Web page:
Vinyl Cutting

                                The plotter is a computer printer for printing vector graphics. In the past, plotters were used in applications such as computer-aided design, though they have generally been replaced with wide-format conventional printers.
A plotter gives a hard copy of the output. It draws pictures on paper using a pen. Plotters are used to print designs of ships and machines, plans for buildings and so on.Cutting plotters use knives to cut into a piece of material (such as paper, mylar or vinyl) that is lying on the flat surface area of the plotter. It is achieved because the cutting plotter is connected to a computer, which is equipped with specialized cutting design or drawing computer software programs. Those computer software programs are responsible for sending the necessary cutting dimensions or designs in order to command the cutting knife to produce the correct project cutting needs.[1]
In recent years the use of cutting plotters (generally called die-cut machines) has become popular with home enthusiasts of paper crafts such as cardmaking and scrapbooking. Such tools allow desired card shapes to be cut out very precisely, and repeated perfectly identically.A vinyl sign cutter (sometimes known as a cutting plotter) is used by professional poster and billboard sign-making businesses to produce weather-resistant signs, posters, and billboards using self-colored adhesive-backed vinyl film that has a removable paper backing material. The vinyl can also be applied to car bodies and windows for large, bright company advertising and to sailboat transoms. A similar process is used to cut tinted vinyl for automotive windows.
Colors available are generally limited only by the collection of vinyl on hand. To prevent creasing of the material, it is stored in rolls. Typical vinyl roll sizes are 15-inch, 24-inch, 36-inch and 48-inch widths.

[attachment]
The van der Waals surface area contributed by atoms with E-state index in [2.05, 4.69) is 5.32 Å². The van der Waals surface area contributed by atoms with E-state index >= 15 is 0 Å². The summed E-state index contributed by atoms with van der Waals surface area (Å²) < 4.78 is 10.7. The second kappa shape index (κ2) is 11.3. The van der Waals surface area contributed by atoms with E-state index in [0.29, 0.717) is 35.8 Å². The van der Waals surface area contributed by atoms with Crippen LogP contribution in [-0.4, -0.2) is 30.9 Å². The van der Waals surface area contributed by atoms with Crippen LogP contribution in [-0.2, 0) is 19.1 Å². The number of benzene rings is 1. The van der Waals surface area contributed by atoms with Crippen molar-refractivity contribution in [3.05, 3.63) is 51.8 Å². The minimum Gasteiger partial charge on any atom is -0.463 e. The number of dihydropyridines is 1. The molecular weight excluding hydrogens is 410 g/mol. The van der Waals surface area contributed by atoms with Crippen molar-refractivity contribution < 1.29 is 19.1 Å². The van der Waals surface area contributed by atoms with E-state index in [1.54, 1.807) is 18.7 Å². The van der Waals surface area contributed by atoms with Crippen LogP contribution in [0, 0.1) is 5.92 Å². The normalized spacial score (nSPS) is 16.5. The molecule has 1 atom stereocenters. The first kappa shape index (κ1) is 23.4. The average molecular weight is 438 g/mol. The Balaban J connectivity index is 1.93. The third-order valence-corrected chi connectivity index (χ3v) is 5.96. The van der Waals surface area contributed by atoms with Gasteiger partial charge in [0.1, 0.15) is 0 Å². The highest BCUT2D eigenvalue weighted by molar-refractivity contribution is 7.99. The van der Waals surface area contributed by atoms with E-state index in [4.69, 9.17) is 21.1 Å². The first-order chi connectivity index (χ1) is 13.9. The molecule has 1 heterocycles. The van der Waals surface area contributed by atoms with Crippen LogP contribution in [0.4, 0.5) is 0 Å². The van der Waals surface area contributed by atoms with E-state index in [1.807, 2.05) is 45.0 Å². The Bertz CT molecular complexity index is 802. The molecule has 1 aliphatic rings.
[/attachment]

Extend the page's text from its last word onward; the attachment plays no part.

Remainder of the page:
Generally the hardware is identical to a traditional plotter except that the ink pen is replaced by a very sharp knife that is used to cut out each shape, and the plotter may have a pressure control to adjust how hard the knife presses down into the vinyl film, allowing designs to be fully or partly cut out.
Generally it is preferred that only the upper surface with the vinyl is cut, but the backing surface is not completely cut through. Completely loose pieces cut out of the backing material may fall out and jam the plotter roll feed or the cutterhead.
The vinyl knife is usually shaped like a plotter pen and is mounted in ball-bearings so that the knife edge rotates to face the correct direction as the plotter head moves.
Sign cutters are primarily used to produce single-color line art. Several colors can be cut separately and then overlaid, but the process quickly becomes cumbersome for more than a couple of hues.
Sign cutting plotters are in decline in some applications, such as general billboard design, where wide-format inkjet printers that use solvent-based inks are employed to print directly onto a variety of materials. Cutting plotters are often relied upon for precision contour-cutting of graphics produced by wide-format inkjet printers – for example to produce window or car graphics, or shaped stickers.
It is becoming more common for large-format wide-carriage inkjet printers to be used to print onto heat-shrink plastic sheeting, which is then applied to cover a vehicle surface with the material and shrunk to fit using a heat gun, known as a vehicle wrap.